A royal scam? Perhaps. Consider this: Suppose I wrote you a letter saying that I have been spreading malicious gossip about you to all of your friends behind your back. For a fee of $50, I will tell you what gossip I have been spreading, and for another $100, I'll tell you all the nasty things your friends have been saying. And for $25 a month, I will update you on the latest rumors, innuendo, and outright lies spread about you. But if you are willing to pay me $500 a month, I'll say only nice things about you and tell people stories about you that you ask me to tell them.
Sounds like a good deal, right? Or isn't that a form of blackmail? It is a fine line, and of course, these companies are very careful to skirt it and stay on the "legal" side of things - or claim to be so. They don't spread malicious rumors, of course. But you have to pay, usually, just to find out what IS being said about you. The characteristics of all of them are the same or similar, whether it is Equifax, TransUnion, Credibility Corp, or Ripoff Reports, or Angie's List.
1. They collect data about you or your financial trustworthiness or other indicia of honesty and square dealing.
2. You often have to pay to see this data - or to see a score they create based on this data.
3. They sell you a service to monitor this data, and/or
4. They offer you, for a fee, to publish your own data, or update the information they have.
Maybe it is just me, but I see something horribly wrong in all of this. Congress did, too. Under the law, Credit Reporting Agencies have to disclose - to consumers - for free, once a year, their credit report data (www.annualcreditreport.com) - and under the law, they have to correct errors in that data for free (or risk being sued).
But that is for consumers. For businesses, the issue is murkier, and some businesses report that various online "consumer review" lists have bashed them without providing any opportunity to correct the record - unless they want to pay to have the record corrected or to become "premium members" and advertise on the site.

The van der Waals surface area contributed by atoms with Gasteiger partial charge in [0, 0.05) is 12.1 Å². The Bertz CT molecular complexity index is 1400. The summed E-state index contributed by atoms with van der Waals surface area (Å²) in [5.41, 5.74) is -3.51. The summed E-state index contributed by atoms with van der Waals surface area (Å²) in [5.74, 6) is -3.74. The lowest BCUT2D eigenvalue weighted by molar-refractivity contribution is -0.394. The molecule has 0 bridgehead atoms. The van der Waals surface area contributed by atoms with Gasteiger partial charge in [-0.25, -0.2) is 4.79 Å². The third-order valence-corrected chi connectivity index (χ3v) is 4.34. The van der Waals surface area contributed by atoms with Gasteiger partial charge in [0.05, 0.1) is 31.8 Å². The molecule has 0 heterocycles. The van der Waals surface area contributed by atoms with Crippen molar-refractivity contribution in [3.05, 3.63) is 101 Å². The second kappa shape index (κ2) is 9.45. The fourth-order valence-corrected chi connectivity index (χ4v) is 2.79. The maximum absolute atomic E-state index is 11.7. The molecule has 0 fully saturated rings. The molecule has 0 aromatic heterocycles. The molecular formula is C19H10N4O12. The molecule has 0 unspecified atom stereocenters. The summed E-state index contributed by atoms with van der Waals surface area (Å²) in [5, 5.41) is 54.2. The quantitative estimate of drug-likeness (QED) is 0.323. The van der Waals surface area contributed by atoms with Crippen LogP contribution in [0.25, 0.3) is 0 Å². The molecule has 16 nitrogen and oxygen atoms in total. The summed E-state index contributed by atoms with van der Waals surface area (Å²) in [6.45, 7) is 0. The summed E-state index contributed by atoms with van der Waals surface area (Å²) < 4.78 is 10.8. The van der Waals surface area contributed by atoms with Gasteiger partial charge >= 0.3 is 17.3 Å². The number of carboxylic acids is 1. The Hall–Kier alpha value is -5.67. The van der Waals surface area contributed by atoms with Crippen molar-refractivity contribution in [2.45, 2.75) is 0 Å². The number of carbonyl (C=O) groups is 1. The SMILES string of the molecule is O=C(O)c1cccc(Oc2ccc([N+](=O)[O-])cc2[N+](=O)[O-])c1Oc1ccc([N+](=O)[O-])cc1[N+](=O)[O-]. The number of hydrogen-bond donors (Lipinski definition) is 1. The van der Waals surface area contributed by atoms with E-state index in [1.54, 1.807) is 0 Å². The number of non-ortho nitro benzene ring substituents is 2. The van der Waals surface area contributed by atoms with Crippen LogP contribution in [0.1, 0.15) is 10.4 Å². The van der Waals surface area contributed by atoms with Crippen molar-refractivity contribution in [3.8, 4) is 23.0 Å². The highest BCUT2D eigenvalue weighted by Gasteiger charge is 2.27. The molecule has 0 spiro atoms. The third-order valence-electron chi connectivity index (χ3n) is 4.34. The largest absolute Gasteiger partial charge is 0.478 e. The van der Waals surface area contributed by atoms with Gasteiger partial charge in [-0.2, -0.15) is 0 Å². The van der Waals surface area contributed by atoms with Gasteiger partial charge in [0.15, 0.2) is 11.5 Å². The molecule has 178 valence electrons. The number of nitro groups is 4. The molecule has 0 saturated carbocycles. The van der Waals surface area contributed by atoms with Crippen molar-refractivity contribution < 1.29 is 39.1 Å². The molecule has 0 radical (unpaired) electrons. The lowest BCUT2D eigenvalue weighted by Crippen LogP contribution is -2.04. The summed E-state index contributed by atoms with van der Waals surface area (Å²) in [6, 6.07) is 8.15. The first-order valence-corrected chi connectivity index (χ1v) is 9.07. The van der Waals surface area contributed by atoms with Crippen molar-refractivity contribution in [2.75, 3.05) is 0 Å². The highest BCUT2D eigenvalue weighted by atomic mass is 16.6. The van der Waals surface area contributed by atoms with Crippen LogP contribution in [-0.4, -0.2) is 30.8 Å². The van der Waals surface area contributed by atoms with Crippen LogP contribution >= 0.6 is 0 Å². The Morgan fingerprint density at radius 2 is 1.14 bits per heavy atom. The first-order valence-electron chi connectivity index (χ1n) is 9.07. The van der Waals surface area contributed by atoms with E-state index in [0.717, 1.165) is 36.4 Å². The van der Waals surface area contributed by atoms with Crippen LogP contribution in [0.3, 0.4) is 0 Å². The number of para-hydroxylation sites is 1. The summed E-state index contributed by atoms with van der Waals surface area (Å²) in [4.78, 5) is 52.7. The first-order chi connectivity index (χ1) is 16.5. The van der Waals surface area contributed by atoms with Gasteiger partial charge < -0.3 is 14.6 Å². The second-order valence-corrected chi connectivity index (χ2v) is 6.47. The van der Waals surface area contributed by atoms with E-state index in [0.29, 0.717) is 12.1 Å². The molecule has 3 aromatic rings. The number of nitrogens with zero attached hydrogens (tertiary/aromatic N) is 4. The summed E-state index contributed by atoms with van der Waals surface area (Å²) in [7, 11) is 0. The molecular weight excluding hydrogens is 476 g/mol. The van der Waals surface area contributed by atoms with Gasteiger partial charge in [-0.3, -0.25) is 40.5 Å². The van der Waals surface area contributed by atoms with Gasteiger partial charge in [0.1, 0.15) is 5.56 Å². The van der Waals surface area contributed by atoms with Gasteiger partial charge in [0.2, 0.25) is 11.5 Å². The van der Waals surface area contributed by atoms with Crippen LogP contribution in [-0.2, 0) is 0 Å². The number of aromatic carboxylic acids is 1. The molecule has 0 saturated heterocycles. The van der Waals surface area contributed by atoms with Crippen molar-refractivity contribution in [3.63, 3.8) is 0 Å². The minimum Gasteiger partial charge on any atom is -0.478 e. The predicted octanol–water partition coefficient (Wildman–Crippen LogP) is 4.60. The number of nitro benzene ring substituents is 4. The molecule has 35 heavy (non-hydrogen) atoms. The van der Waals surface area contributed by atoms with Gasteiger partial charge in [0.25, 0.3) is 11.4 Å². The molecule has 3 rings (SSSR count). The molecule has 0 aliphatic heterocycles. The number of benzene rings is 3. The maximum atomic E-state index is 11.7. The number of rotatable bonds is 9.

Needless to day, I am not signing up for "Credit Protector" anytime soon. I really don't give a rat's ass about my credit rating at this point in my life, as I am debt-free. And if someone doesn't want to engage my services because of a D&B report or an Angie's List posting, that's fine with me - I don't want to work for hysterical idiots.
But some folks are not so blase about it. People worry what is being said behind their backs, and an e-mail purporting to sell you this data will trigger a response from many folks. It is like a knee-jerk reaction - "What are people saying about me behind my back?" - as if we were all thrown back into High School yet again.
My advice? Walk away from all of these gags. Once you start caring what other people think of you, it will never end. You will spend more time grooming your image than actually living. And since you will be so concerned about your image you will not be yourself - you will become something else, entirely.
And unfortunately, a lot of people go through life this way. It is sad.